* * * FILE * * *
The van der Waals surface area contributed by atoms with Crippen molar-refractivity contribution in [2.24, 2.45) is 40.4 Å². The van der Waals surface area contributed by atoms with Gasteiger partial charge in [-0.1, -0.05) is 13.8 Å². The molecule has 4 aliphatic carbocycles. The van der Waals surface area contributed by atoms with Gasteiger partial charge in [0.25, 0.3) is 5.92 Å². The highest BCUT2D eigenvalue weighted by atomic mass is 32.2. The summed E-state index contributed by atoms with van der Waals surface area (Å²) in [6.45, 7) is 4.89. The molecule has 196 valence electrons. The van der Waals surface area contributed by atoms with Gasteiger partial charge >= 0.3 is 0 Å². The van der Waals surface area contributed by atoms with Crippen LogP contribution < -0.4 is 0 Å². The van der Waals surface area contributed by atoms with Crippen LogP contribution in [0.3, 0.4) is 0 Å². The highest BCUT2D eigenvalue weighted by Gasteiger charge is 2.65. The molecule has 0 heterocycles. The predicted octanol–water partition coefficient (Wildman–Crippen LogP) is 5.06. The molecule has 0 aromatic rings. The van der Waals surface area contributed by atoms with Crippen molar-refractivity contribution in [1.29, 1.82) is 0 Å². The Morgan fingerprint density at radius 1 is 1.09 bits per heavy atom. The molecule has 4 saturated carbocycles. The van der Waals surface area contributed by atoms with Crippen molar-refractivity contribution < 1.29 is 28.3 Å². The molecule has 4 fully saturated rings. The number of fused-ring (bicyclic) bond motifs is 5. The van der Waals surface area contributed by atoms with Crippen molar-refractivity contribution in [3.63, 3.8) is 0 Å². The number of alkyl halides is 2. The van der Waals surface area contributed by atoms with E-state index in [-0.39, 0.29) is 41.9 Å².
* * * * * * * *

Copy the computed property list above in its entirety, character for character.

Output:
The van der Waals surface area contributed by atoms with Crippen molar-refractivity contribution in [2.24, 2.45) is 40.4 Å². The van der Waals surface area contributed by atoms with Gasteiger partial charge in [-0.1, -0.05) is 13.8 Å². The molecule has 4 aliphatic carbocycles. The van der Waals surface area contributed by atoms with Gasteiger partial charge in [0.25, 0.3) is 5.92 Å². The highest BCUT2D eigenvalue weighted by atomic mass is 32.2. The summed E-state index contributed by atoms with van der Waals surface area (Å²) in [6.45, 7) is 4.89. The molecule has 196 valence electrons. The van der Waals surface area contributed by atoms with Gasteiger partial charge >= 0.3 is 0 Å². The van der Waals surface area contributed by atoms with Crippen LogP contribution < -0.4 is 0 Å². The van der Waals surface area contributed by atoms with Crippen LogP contribution in [0.3, 0.4) is 0 Å². The highest BCUT2D eigenvalue weighted by Gasteiger charge is 2.65. The molecule has 0 heterocycles. The predicted octanol–water partition coefficient (Wildman–Crippen LogP) is 5.06. The molecule has 0 aromatic rings. The van der Waals surface area contributed by atoms with Crippen molar-refractivity contribution in [1.29, 1.82) is 0 Å². The Morgan fingerprint density at radius 1 is 1.09 bits per heavy atom. The molecule has 4 saturated carbocycles. The van der Waals surface area contributed by atoms with Crippen molar-refractivity contribution < 1.29 is 28.3 Å². The molecule has 4 fully saturated rings. The number of fused-ring (bicyclic) bond motifs is 5. The van der Waals surface area contributed by atoms with Crippen molar-refractivity contribution in [3.63, 3.8) is 0 Å². The number of alkyl halides is 2. The van der Waals surface area contributed by atoms with E-state index in [-0.39, 0.29) is 41.9 Å².